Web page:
According to Goh (2002), the incident of the demolishment of the Penang Eurasian settlement, Kampung Serani in Pulau Tikus, has emphasised the historical and cultural connections between Penang’s Eurasian community and the Portuguese-Eurasians of Melaka. Choo (2007) writes that the struggle of the Penang Eurasians to maintain their heritage in Penang might not be similar to those Portuguese-Eurasians in Melaka who still live in the community’s settlement. This establishes different conditions between the Penang Eurasians and the other Eurasian communities in Malaysia in which the kind of network system that currently exists might not support the maintenance of their heritage language. The findings from previous studies on the language use of the Portuguese Eurasians in Melaka cannot be generalised to the Penang Eurasians as they are not living as one cohesive unit like the Eurasians in the Portuguese Settlement in Melaka. Hence, the findings of this study are essential in providing preliminary understanding of the language use and language choice of the Eurasians in Penang.

Research Questions

The research questions that foreground the study are as listed below:

a) What is the most preferred language of the Eurasian Community in Penang based on the domains of language use?

b) What are the factors that determine language choice among the Penang Eurasians?

c) To what extent does language shift take place among the Penang Eurasian community based on

their language choice?

For the purpose of the study, Fishman’s Domains of Language Use (1972) is incorporated to study the language choice of the Penang Eurasian community. In particular, the domain analysis framework comprises five domains that are family, friendship, education, religion and employment. This study adapted the five domains of language use and because the construct can expand utilisation of habitual language that is possibly different based on different media depending on how it is perceived, an additional domain of entertainment is also included. Therefore, this study employs six domains in total, which are the family, friendship, education, religion, employment and entertainment domains in order to address Research Question 1. Because language choice of a community may lead to language shift, Holmes’ (2013) factors affecting language shift is referred to study the factors contributing to language shift. According to her, there are three main divisions in the factors contributing to language shift. They are; a) economic, social and political factors, b) demographic factors, and c) attitudes and values. These divisions are particularly used to answer Research Questions 2 and 3).

Purpose of the Study

In particular, this study sets out to:

(1) to identify the most preferred language of the Penang Eurasian community based on the domains of language use,

(2) to investigate the factors that determine language choice among the Penang Eurasians and

(3) to examine to what extent language shift takes place among the Penang Eurasian community based on their language choice.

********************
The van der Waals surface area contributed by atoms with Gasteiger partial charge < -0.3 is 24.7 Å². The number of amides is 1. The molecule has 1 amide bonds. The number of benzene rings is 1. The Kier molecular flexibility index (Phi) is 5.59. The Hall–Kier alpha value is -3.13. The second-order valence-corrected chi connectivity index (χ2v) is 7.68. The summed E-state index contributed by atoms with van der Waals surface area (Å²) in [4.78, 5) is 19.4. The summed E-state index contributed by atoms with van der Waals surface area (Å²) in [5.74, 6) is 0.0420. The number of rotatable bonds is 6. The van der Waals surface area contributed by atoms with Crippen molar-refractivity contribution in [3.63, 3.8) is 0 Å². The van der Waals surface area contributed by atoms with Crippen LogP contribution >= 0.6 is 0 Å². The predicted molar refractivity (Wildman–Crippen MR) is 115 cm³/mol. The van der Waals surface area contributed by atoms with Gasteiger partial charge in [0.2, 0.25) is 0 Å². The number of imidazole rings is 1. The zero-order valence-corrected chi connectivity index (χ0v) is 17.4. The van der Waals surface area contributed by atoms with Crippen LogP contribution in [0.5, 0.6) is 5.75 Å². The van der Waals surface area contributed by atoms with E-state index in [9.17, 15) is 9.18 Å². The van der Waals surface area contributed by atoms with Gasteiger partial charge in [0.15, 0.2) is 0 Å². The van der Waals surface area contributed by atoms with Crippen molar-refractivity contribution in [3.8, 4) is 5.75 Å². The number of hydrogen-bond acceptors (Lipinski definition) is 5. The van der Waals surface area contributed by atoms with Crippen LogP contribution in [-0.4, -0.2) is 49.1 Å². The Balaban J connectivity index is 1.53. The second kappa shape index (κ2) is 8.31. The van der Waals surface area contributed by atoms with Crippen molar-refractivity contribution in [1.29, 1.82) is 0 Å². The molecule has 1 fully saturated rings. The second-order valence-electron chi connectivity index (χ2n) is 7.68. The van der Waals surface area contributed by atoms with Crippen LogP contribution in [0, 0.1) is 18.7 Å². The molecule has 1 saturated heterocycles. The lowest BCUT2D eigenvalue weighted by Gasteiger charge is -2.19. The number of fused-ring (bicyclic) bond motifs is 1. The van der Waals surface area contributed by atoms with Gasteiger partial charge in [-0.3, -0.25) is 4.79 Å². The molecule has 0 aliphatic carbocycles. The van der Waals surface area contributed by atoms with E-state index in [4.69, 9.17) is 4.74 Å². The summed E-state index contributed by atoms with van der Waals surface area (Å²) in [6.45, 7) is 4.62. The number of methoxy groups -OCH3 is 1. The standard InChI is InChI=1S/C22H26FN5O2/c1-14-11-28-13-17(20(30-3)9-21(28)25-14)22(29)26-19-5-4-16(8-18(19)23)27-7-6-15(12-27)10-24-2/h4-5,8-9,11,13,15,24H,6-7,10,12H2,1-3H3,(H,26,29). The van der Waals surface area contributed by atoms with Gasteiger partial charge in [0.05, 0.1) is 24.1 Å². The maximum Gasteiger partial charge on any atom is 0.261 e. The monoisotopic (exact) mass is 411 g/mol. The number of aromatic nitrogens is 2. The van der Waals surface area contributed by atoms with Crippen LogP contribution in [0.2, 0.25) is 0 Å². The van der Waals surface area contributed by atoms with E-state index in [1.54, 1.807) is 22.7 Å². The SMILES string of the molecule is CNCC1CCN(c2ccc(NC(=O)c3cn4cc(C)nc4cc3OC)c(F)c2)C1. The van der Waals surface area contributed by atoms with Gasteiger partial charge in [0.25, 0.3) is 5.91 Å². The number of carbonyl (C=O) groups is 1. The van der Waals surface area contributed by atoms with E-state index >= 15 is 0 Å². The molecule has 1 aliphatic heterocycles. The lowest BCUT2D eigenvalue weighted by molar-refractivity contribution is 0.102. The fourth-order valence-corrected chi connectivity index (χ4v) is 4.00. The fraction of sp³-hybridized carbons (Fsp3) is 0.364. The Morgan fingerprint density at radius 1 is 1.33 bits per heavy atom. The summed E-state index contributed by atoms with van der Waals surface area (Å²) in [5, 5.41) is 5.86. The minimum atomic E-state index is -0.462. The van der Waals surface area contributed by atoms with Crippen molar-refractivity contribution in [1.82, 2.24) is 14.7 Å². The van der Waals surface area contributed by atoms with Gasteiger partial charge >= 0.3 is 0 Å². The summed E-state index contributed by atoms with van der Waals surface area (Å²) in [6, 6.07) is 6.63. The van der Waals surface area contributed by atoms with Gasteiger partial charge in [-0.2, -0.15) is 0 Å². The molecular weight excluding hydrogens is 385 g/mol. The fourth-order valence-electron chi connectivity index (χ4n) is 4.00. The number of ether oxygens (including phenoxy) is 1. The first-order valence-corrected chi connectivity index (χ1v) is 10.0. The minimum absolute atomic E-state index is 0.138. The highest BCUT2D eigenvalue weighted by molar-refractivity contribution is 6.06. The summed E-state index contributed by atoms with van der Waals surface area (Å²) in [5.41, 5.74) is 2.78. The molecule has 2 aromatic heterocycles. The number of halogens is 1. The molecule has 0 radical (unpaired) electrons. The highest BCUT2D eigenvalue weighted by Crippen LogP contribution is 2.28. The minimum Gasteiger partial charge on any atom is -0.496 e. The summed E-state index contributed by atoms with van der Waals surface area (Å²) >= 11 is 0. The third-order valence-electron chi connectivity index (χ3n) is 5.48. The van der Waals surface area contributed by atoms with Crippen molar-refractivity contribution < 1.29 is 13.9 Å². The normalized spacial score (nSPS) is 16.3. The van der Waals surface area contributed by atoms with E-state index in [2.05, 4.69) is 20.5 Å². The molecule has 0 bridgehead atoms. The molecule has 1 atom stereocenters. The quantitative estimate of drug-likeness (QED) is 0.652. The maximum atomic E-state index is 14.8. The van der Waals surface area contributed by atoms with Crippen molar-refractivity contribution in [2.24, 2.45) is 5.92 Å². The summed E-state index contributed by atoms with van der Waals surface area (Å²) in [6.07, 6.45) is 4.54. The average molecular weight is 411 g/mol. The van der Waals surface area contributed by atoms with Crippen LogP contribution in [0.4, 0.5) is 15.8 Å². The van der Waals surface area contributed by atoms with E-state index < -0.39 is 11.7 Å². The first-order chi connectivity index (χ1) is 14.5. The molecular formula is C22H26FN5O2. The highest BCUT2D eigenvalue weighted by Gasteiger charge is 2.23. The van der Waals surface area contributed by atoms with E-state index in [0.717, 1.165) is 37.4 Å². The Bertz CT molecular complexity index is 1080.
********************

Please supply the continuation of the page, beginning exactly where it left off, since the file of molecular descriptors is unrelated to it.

Laruelle (2015) mentions that a Eurasian in a person who was born of a mixed Euro-Asian marriage. In this study, it is important to note that the participants are those born of a mixed Asiatic and European ancestry which defines them as Eurasians. They can be of Asiatic ancestries such as Malay, Chinese, Thai, Indian and Anglo-Indian mixed with European ancestries such as British, Portuguese, French, German, Spanish and Dutch. Consequently, the findings of the study are only limited to Penang Eurasians and therefore cannot be generalised to all Eurasian communities in Malaysia.

Research Methods

This study used a mixed method research design in which both qualitative data and quantitative analysis were used to analyse the findings. According to Johnson, Onwuegbuzie & Turner (2007), the mixed method research is the type of research in which the researcher combines both quantitative and qualitative method approached for broad purpose of depth and wide range of understanding. In particular, the design used in in this study is the explanatory design. It was used in this study to attain the quantitative data and then followed by the qualitative data. According to Ivankova, Creswell & Stick (2006) in this research design, the researcher first collects and analyses the quantitative data and then qualitative data are collected and analysed second to help explain and elaborate on results obtained in the first phase.

Quantitative Data

The questionnaire used in this was a sociolinguistic questionnaire that consisted of demographic data on the background of the participants, followed by items on the language choice of participants based on different domains and finally participants’ attitude towards the language. As a research instrument, the questionnaire was adapted from Fishman (1966) and also Dweik, and Al-Obaidi, (2014) and was piloted before data collection was carried out. In general, the questionnaire consisted of three main sections:

  • The first section of the questionnaire covered the demographic background of the particpants such as gender, age, marital status, profession, education and language background.